Thursday, August 10, 2006

Terrorist In Name Only


Eiffel Tower

Suspected terrorist yellojkt in Paris.
I recently blogged about my family’s trip to Paris which we loved, but I had a very interesting encounter with the still wet behind the ears homeland security bureaucracy on the way back. We had flown Delta to Paris, and through a code-sharing arrangement, the flight back to the US was on Air France.

During the Christmas season in 2003, there was a lot of increased security based on some terrorism threats. As we toured Paris and London, the news was filled with stories of cancelled flights because of suspicious passenger manifests. These were mostly British Airways flights from London to Dulles, so we kept our fingers crossed and hoped for an uneventful return.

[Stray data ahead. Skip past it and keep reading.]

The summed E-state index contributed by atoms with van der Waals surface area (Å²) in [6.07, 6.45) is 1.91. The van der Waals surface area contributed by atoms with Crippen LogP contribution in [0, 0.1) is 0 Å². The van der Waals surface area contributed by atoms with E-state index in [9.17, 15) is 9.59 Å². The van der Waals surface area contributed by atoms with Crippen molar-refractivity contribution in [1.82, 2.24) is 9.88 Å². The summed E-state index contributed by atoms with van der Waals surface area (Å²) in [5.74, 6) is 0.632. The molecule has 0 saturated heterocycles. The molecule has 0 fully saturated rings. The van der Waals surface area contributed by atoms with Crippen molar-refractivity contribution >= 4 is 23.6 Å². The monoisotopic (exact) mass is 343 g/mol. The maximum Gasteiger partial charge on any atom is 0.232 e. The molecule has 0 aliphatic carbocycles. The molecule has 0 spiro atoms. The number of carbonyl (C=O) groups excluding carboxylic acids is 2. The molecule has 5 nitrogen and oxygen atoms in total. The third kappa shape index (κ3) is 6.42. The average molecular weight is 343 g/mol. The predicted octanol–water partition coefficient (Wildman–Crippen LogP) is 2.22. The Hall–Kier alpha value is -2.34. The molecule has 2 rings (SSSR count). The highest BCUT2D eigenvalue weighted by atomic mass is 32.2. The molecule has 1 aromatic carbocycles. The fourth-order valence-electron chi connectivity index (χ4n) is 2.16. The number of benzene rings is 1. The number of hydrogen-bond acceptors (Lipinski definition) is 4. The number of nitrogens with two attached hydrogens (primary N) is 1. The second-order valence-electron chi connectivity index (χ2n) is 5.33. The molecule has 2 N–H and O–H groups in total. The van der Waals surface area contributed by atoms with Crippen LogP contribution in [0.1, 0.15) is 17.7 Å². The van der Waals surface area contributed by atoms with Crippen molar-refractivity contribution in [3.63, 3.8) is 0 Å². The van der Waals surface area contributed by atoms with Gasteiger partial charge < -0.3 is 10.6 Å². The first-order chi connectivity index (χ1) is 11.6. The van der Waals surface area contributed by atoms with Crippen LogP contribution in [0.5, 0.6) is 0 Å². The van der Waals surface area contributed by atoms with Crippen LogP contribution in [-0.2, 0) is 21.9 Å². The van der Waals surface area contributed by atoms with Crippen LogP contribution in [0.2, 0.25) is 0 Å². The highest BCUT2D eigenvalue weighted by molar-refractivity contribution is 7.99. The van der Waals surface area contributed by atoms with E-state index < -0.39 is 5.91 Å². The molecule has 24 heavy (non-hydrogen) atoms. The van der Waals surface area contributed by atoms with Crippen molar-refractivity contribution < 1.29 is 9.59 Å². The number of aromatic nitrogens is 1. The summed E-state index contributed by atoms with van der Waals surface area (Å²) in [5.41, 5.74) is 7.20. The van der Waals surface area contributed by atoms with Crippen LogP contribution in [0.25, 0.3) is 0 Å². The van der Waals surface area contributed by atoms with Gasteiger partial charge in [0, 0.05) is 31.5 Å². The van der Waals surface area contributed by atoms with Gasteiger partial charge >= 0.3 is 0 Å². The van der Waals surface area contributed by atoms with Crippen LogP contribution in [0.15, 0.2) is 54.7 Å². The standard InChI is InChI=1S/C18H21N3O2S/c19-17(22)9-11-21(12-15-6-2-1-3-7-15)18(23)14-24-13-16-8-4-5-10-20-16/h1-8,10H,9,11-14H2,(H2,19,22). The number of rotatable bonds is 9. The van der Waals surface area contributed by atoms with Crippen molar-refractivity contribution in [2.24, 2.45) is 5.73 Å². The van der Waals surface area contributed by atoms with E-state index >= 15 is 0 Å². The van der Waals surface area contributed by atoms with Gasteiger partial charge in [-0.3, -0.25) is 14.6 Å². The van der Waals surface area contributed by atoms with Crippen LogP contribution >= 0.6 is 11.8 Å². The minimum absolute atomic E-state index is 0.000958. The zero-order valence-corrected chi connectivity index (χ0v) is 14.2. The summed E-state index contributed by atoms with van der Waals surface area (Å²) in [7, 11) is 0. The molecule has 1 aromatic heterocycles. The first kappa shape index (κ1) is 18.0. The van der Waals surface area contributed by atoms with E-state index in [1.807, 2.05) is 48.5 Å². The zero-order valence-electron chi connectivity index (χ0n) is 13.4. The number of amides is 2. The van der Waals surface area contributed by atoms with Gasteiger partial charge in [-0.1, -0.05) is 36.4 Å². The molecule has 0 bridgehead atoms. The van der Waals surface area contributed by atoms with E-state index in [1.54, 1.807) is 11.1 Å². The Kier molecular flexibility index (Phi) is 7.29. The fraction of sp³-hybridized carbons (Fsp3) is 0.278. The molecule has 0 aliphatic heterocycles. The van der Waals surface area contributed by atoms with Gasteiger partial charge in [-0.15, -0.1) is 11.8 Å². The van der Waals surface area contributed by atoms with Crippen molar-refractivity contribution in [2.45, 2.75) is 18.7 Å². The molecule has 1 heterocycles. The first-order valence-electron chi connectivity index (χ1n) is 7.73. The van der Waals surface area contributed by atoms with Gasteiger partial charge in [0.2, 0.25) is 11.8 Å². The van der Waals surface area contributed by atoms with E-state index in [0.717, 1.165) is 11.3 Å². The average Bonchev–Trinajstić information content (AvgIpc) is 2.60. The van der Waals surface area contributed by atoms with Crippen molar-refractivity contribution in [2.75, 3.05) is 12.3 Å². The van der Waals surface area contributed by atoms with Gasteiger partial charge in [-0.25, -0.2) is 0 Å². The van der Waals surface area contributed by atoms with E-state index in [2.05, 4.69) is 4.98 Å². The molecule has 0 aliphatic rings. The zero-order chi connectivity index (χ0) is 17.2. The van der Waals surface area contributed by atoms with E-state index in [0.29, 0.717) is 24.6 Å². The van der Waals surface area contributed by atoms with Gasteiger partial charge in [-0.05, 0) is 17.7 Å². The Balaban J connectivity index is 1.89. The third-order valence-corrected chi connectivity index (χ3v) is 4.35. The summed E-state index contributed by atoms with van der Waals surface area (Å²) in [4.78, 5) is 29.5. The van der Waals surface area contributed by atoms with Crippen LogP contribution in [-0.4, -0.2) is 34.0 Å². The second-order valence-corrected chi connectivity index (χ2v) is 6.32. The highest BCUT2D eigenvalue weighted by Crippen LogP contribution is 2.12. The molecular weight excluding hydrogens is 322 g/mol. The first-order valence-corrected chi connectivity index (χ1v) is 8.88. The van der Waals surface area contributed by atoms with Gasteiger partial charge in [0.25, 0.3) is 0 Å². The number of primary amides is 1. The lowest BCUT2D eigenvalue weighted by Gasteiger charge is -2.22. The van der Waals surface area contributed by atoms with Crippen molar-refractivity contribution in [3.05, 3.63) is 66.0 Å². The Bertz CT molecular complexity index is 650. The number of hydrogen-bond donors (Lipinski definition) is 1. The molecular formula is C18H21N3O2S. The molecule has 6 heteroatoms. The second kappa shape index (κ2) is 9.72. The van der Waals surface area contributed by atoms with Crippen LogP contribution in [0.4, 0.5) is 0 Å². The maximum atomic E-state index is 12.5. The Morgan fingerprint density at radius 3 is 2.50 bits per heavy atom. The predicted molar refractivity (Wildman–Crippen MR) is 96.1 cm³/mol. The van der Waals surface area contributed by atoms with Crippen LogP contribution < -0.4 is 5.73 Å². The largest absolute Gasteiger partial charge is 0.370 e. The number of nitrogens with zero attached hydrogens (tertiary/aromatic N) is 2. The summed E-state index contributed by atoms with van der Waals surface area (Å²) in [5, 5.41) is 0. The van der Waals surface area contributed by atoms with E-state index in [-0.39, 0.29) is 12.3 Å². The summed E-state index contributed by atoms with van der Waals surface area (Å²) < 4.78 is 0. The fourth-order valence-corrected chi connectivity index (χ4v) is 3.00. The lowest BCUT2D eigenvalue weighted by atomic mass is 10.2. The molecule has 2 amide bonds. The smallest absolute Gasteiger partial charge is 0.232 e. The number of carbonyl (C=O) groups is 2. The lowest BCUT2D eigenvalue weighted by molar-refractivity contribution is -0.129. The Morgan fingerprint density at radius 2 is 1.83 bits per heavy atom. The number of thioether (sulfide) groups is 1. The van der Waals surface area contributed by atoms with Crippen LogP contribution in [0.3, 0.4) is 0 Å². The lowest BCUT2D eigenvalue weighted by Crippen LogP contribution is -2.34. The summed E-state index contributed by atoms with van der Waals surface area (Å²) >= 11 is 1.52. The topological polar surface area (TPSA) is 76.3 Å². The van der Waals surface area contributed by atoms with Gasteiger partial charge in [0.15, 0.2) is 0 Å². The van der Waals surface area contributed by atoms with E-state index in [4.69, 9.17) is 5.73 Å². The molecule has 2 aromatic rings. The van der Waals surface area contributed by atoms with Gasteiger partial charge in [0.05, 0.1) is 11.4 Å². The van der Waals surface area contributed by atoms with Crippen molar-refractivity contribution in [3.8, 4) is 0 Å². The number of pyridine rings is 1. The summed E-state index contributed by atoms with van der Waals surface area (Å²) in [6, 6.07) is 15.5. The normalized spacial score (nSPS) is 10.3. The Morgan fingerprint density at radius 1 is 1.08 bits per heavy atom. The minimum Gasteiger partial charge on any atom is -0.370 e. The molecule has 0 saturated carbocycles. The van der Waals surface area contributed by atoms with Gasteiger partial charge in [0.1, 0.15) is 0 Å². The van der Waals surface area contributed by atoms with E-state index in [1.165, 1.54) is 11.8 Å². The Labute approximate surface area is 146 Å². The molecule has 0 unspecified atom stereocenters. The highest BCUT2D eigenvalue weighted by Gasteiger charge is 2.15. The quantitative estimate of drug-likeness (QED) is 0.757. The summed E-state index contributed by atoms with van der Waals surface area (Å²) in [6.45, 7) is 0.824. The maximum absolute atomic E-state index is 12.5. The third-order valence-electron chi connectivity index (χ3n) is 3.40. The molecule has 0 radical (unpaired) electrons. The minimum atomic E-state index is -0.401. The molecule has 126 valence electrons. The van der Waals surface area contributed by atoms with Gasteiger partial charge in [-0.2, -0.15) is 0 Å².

Just before our plane landed at Kennedy Airport in New York, the flight attendant came on the intercom and told everybody to have their passports ready as they left the plane. We were not familiar with post-9/11 (I hate that phrase, it sounds to much like “post-apocalypse”) security, but the mumbling from other passengers made us think this was not typical.

As we were de-planing, two guys inside the jetway to the terminal were looking at everyone’s passport and waving them through. As they read mine, one said to the other, “This is the one we’re looking for.” Then to me, “Please follow us.” They didn’t check anyone else after they led me away.